I started my blog in 2002. I don’t think WordPress existed then. I will stick with Google’s (blogspot) due to the fact that my blog URL is so well known at this stage and that I have merchandise and gear with the URL. My EGO blog is pretty high up in the Google search engine. Do a search on the words “ego” (58,000,000 hits) or “egoist” (3,390,000) and you will find my blog on the first page at the moment.

    I will create a new site at and I will then use a WordPress template called Revolution. I am working together with Kalle Blomqvist (a.k.a “Charlie Bloom”) on a new business venture and these blogs ( – – will all use the WordPress tool.

  2. I wish I’d read this post six months ago. It would have saved me six months confusion and blind alleys.

    Can I suggest you might like to consider adding Zemanta to the list of plugins?


  3. I started my blog with Typepad and while I liked it well enough, I was attracted to WordPress because of the plug ins. So I switched. I was a little intimidated by WordPress until I started using it. I really do enjoy all the features and they are super simple to use.

  4. Discover Alameda County

    Getting your site ranking high on Google is a tough task. Yet, the right strategies and sites can do the job in time. Getting 1000’s of back-links to your site is a great way to do this. Also submitting to directories can help a bit.

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  5. Lisa,
    Thank you so much…

    WP has some great plug-ins, for sure. But I am sticking with Typepad.

    They Rock over there in San Fran.

    The Franchise King
    Joel Libava

  6. Oh no, why should you never never start a blog on blogger. This is terrible news, can you explain further?
    I have my primary website with a wordpress blog, but I found it hard to use and that I could not have so much creative control. As a total novice I really like the drag and drop functions on blogger, and that you can add html and functions easily without knowing what the hell they are. Also you said that WP does much of the search engine stuff for you…but my blogger site ranked much higher and was much more visible immediately than my wordpress one???
    Help, what to do????

  7. This could not have come at a better time! I’m just moving my blog over from Typepad to WordPress at the site! Great stuff! And wonderfully timely! THANKS!

  8. Lisa,

    I agree about WordPress and although my blog is still a work in progress it is quite simple to set up. The plugins are great and the forum members are very helpful if you are experiencing problems.

  9. Thanks for the pointers. Very new to the blog world and have been wondering how to get visibility. Comments on finding a niche and being passionate about your subject valuable.

    WP still seems tough to get into but will revisit as I get more experience.

  10. RedHotFranchises

    There are also 5 easy steps for optimizing your blog on Google:
    1. Register with
    2. Register it with Google’s Webmaster Tools (
    3. Create a Sitemap and register it with Google for better results (
    4. Create a Robots.txt file within Google Webmaster Tools to let Search engines know that they can browse your site freely. ( – Under ‘Tools’ – Generate Robots.txt
    5. Update your site content regularly.

  11. Thanks for great SEO sharing. I agree as i also use those technique. However, i think the most important factor is the keyword that we target to seo optimize, content rich unique articles and lots of links inbound and outbound.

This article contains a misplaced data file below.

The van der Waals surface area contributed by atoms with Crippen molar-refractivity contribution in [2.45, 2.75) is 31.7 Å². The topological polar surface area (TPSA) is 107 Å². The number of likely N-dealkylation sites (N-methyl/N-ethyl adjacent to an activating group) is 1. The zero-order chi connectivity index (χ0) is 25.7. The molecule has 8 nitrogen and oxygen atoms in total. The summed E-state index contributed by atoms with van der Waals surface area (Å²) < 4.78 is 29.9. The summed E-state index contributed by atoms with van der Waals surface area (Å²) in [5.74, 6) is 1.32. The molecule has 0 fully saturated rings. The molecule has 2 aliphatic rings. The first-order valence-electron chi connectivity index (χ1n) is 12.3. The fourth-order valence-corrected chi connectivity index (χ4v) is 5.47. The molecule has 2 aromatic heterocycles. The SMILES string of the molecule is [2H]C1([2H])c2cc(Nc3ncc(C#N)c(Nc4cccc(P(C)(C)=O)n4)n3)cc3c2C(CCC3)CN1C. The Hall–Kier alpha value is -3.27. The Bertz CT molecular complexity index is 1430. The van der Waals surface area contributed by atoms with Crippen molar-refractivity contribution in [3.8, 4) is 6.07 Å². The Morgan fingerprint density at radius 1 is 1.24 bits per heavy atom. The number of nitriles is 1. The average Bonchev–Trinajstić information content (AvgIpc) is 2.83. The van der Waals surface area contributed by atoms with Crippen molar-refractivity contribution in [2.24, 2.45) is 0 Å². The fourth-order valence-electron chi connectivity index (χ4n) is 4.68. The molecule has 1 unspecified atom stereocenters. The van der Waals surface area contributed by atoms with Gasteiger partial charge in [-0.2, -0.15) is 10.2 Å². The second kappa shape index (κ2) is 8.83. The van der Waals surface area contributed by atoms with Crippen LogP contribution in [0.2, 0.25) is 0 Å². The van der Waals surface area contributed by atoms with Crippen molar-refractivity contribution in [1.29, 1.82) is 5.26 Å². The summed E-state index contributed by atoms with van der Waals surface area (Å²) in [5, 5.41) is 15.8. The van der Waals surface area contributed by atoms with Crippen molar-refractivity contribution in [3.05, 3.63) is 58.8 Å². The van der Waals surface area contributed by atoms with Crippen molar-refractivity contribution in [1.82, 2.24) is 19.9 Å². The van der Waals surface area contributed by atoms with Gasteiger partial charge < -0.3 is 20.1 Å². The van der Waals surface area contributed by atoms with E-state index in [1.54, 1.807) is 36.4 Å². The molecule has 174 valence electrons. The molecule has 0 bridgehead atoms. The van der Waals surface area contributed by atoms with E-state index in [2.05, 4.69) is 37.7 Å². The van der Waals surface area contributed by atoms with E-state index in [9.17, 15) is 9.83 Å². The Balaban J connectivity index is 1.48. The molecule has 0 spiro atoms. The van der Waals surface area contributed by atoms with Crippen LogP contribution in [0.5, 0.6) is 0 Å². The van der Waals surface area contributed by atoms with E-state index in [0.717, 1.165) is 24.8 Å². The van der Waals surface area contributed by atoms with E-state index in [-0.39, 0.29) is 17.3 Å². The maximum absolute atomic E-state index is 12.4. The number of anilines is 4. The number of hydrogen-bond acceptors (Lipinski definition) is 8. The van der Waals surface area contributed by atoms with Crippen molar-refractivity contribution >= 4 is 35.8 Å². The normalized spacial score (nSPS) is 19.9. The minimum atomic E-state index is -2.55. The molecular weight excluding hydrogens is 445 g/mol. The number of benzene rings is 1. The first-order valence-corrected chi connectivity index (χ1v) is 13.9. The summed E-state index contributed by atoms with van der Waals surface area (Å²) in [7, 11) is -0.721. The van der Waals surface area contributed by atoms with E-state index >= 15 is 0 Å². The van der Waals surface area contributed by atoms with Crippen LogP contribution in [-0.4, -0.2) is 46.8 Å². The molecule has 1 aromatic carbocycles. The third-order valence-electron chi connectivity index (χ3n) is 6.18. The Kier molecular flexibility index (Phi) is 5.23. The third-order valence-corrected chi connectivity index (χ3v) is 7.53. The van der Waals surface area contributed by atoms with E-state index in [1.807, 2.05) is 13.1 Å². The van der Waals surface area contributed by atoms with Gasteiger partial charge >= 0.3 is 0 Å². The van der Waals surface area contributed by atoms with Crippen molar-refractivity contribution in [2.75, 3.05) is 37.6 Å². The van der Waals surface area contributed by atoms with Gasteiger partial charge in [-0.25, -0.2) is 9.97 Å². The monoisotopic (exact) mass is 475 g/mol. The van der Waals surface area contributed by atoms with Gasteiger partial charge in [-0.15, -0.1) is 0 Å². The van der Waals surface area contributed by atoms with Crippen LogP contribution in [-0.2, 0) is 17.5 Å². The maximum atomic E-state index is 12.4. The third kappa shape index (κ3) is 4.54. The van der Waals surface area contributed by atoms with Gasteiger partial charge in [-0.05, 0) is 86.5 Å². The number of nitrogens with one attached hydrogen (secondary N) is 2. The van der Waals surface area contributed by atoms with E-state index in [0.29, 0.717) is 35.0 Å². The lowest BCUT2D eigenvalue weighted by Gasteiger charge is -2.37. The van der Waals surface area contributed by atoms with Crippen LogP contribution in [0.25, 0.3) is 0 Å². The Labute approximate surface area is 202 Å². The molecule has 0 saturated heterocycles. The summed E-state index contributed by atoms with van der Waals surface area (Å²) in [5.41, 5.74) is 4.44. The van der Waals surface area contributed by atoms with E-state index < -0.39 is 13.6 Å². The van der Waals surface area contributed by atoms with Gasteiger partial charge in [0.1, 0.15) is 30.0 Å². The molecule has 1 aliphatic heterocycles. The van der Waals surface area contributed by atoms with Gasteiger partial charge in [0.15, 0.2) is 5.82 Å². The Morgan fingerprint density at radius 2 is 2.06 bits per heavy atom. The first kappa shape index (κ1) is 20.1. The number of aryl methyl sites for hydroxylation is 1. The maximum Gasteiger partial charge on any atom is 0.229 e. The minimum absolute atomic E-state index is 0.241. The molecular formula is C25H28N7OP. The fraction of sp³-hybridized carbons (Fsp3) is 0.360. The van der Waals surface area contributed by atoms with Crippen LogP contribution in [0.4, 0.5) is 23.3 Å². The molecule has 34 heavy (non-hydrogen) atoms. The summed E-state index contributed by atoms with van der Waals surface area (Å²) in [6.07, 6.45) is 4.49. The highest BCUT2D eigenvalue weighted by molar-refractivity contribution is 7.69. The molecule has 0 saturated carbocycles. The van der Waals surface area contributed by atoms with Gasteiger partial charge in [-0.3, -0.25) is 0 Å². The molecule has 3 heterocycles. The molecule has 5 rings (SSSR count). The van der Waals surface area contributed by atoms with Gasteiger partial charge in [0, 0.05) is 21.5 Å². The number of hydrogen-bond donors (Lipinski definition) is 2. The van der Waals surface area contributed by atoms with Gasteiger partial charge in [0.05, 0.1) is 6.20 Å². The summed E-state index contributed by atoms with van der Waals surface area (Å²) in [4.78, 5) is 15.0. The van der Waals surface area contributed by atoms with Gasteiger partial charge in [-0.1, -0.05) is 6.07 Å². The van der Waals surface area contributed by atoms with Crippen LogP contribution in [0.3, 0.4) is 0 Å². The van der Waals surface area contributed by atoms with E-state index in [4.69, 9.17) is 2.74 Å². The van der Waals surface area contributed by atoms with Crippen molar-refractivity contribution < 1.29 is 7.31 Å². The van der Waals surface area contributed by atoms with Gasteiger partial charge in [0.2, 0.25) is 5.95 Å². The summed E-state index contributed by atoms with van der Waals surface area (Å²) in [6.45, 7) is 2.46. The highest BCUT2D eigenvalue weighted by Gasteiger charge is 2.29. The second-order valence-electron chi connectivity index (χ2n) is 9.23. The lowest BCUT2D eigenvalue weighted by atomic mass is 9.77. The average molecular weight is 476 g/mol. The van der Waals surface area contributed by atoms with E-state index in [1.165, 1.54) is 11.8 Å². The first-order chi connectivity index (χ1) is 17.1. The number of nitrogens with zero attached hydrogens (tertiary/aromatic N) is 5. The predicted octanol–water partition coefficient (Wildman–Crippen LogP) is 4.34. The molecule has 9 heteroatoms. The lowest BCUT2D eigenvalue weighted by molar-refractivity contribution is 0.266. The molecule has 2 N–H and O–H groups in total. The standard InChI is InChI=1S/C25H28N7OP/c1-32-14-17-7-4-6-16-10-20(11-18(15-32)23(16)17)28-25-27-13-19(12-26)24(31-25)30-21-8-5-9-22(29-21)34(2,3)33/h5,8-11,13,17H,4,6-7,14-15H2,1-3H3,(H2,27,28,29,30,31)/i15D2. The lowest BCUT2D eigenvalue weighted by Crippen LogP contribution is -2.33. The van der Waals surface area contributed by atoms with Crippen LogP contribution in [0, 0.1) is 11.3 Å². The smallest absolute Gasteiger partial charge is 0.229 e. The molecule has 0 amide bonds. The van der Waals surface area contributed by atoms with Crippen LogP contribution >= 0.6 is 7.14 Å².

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  12. Great timing on this post. Thanks for the great info on blogs & Google.

  13. WordPress ROCKS! Plain and simple. I thought I needed way more, so I built some sites in Drupal, then Joomla. Then hired developers to simply keep them going and working. Ay ya! Painful. Both of those CMS’s are awesome, but WordPress is for the small biz owner. And if you can’t custom develop your own theme, look at Thesis. Ask Lisa about it — they use it, I think.

  14. Ooops. I feel a little bad, what’s wrong with Blogger? Why you tagged it as God forbids Lisa? I’m a blogger user and have not seen any problems to it yet.

    But of course, I’m always open for possibilities. I will try considering WordPress in the future.

  15. Very helpful post, Lisa. Part of joy/frustration of blogging is feeling like a lone voice in the wilderness. These tips are quite helpful for gaining a bigger audience.

  16. Okay a Blogger lovers in the audience, I see. 🙂

    The reason I advise against Blogger is they don’t seem to rank as well as Typepad or WordPress blogs. One of the reasons for that is they’re not set up as well SEO-wise as WordPress blogs. There are no category’s, there’s tons of duplicate content issues with how they’re set up (see: and they’re just a lot more cumbersome than some of your other options. If you’re currently on a Blogspot blog and love it, more power to you. However, if you’re just *starting* a blog, you may as well relieve some of your headaches and go with WordPress. That’s just my opinion.

    TJ: Absolutely right on the Thesis theme on Outspoken Media. The creator Chris Pearson is a good friend of ours and we absolutely love it, promote it and recommend it. 😉

  17. There is really nothing wrong with blogger although it doesn’t have a lot of the features of the other blog softwares have. You can also create custom templates that will handle some of the problems with SEO, especially if you start off with their minimal template. I’m happy with it for what it is, and also how it integrates with everything else google.

  18. I love WordPress! And thank your for writing this article. Now when someone asks me why I love WordPress I can be more articulate that just saying “oh I just love it.”.

  19. This post is great example of the difference between a blogger and a journalist; a difference I hope will shrink over time as bloggers understand the importance of being more journalistic in their approach to writing.